Help Them Grow or Watch Them Go
It only happens every few years. I’m talking about leadership books that come out that I like so much that I read it with a highlighter. I use them in staff development and lend them out to others who want to improve themselves and/or their staff.
Now – I’ve had the great privilege of reading Help Them Grow or Watch Them Go: Career Conversations Employees Want, by Beverly Kaye and Julie Winkle Giulioni, and can now add it to my list.
Help Them Grow is the type of book that makes you think, “Hmm, why haven’t I been doing that?” It’s a straightforward roadmap on how to help your staff develop without you having to take control of the reins. Let your employees grab hold of those reins and become responsible for their own growth. Wow . . . what a concept, right? Can you see your time being freed up already?
Kaye and Giulioni say that “your role is more about prompting, guiding, reflecting, exploring ideas, activating enthusiasm, and driving action”. This book shows you ways to incorporate these career conversations in your everyday work life.
Notice that last sentence that says “everyday”. Leaders don’t have time to hold extended annual appraisals that package up everything from the entire previous year – and shouldn’t. You’re already having everyday conversations with your employees (hopefully), so just change the tone a bit. You don’t need a bunch of checklists and forms. Conversations and asking questions are the keys to development.
Kaye and Giulioni bring some interesting tools for your leadership tool box, such as the three TYPES of conversations – hindsight, foresight, and insight.
Hindsight conversations explore backward and inward. They help people see “who they are, where they’ve been, what they love, and where they excel”. This, to me, is one of the most important types of conversations. Here, they can see just what it was that advanced them to this point.
Foresight conversations keep people looking forward and outward. The picture is always changing and people have to keep sight of that. This, to me, is one of the most important types of conversations. You just can’t lose sight of what is to be, or should be.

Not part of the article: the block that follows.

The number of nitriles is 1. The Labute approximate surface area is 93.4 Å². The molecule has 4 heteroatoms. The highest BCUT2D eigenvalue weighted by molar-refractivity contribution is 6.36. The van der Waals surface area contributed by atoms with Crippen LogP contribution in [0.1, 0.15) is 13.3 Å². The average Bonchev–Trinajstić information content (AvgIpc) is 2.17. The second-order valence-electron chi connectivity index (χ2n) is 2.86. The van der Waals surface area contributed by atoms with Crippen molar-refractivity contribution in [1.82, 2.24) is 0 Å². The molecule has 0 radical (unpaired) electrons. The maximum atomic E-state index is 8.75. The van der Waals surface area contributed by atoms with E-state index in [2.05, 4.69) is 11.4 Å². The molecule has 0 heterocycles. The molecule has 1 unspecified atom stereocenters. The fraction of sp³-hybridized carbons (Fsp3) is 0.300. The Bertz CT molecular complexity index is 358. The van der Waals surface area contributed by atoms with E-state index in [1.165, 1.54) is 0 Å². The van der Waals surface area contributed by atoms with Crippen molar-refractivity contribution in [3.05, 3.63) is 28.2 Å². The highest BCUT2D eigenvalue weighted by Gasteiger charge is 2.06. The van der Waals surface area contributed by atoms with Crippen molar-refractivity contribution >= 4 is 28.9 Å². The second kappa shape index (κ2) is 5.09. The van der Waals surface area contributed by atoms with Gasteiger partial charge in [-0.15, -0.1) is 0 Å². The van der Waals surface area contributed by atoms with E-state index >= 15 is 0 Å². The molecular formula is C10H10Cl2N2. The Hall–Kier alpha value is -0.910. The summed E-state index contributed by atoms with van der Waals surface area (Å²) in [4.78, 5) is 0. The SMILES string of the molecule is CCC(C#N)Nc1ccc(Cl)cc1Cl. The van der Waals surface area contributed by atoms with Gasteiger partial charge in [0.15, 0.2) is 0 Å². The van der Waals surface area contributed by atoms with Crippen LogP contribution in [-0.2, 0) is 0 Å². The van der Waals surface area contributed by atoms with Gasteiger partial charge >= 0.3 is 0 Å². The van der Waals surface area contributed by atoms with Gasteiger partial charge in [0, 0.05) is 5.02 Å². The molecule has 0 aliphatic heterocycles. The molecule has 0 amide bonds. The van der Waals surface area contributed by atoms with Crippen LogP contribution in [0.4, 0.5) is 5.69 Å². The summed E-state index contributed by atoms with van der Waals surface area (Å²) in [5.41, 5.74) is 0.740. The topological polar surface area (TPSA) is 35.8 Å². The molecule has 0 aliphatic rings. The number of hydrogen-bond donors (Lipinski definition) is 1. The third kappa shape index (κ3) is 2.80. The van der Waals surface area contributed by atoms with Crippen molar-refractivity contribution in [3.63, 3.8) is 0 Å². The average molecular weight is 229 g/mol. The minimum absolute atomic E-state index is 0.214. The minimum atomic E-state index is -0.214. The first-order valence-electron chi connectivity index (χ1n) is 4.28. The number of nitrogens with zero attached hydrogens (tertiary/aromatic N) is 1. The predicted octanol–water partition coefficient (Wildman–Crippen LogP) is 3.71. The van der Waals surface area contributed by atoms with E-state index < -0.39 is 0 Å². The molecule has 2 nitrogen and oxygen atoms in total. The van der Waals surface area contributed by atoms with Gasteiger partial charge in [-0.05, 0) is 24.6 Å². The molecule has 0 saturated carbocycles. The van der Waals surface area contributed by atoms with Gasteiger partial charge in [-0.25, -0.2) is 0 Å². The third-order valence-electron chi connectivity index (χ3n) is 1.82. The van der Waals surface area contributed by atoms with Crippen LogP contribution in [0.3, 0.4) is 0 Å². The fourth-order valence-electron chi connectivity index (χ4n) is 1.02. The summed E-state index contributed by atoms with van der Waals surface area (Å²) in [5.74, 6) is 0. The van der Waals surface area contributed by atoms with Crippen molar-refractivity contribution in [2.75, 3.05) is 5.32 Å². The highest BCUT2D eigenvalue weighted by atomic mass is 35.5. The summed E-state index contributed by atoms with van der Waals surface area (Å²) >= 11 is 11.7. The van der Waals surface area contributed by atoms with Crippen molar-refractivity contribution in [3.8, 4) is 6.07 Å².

Insight conversations are for things that come about from the union of hindsight and foresight. How do their strengths fit into the organization and what opportunities are there? This, to me, is one of the most important types of . . . alright, they’re all important. Insight shows what experiences and opportunities the person should be gaining.
Conversations with employees are, hands down, one of the most important things a leader should be doing to grow their employees and future leaders. But what are the biggest reasons we hear for not doing it? “I don’t have time.” “It takes too long.” But fact of the matter is most leaders just don’t know how to ask questions and converse, in a meaningful way, with their employees. Well you have no excuse now. Following the roadmap and resources that Kaye and Giulioni lay out for you, takes care of those issues. If you think this book is going to be full of tech talk and theories, guess again. You can sit down with it and start planning your success right from the beginning.
This book gives you actionable steps to “focusing on what the employee needs to experience, know, learn, and be able to do”. Too often, leaders think they have to have all the answers (and they avoid the topic if they don’t), when what they actually need most are the questions, permitting the employee to be a first hand participant in their own successful development.
Leaders cannot afford to keep conversations on the back burner. Help Them Grow or Watch Them Go just makes too much sense to leave it on the shelf.
This great article is one in a huge series which tackles the 6 Biggest Challenges Leaders face according to theCentre For Creative Leaderships Report published 2013 Don’t Miss Out! Sign up here to be notified of our subsequent issues and posts